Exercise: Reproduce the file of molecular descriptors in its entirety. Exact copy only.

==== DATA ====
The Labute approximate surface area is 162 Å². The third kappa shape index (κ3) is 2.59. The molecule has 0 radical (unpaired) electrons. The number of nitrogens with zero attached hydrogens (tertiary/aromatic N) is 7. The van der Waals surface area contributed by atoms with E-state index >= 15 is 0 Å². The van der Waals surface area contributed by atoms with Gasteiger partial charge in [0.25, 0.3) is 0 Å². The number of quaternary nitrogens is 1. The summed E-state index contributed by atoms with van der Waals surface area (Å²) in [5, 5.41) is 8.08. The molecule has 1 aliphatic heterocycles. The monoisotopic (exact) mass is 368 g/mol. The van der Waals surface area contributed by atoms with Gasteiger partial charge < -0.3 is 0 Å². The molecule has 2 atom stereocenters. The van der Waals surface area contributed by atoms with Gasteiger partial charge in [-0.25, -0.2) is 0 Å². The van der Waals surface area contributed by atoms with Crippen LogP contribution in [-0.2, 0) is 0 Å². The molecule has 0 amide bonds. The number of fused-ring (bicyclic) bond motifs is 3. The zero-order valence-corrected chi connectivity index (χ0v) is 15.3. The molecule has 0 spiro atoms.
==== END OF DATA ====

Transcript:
The Labute approximate surface area is 162 Å². The third kappa shape index (κ3) is 2.59. The molecule has 0 radical (unpaired) electrons. The number of nitrogens with zero attached hydrogens (tertiary/aromatic N) is 7. The van der Waals surface area contributed by atoms with E-state index >= 15 is 0 Å². The van der Waals surface area contributed by atoms with Gasteiger partial charge in [0.25, 0.3) is 0 Å². The number of quaternary nitrogens is 1. The summed E-state index contributed by atoms with van der Waals surface area (Å²) in [5, 5.41) is 8.08. The molecule has 1 aliphatic heterocycles. The monoisotopic (exact) mass is 368 g/mol. The van der Waals surface area contributed by atoms with Gasteiger partial charge < -0.3 is 0 Å². The molecule has 2 atom stereocenters. The van der Waals surface area contributed by atoms with Gasteiger partial charge in [-0.25, -0.2) is 0 Å². The van der Waals surface area contributed by atoms with Crippen LogP contribution in [-0.2, 0) is 0 Å². The molecule has 0 amide bonds. The number of fused-ring (bicyclic) bond motifs is 3. The zero-order valence-corrected chi connectivity index (χ0v) is 15.3. The molecule has 0 spiro atoms.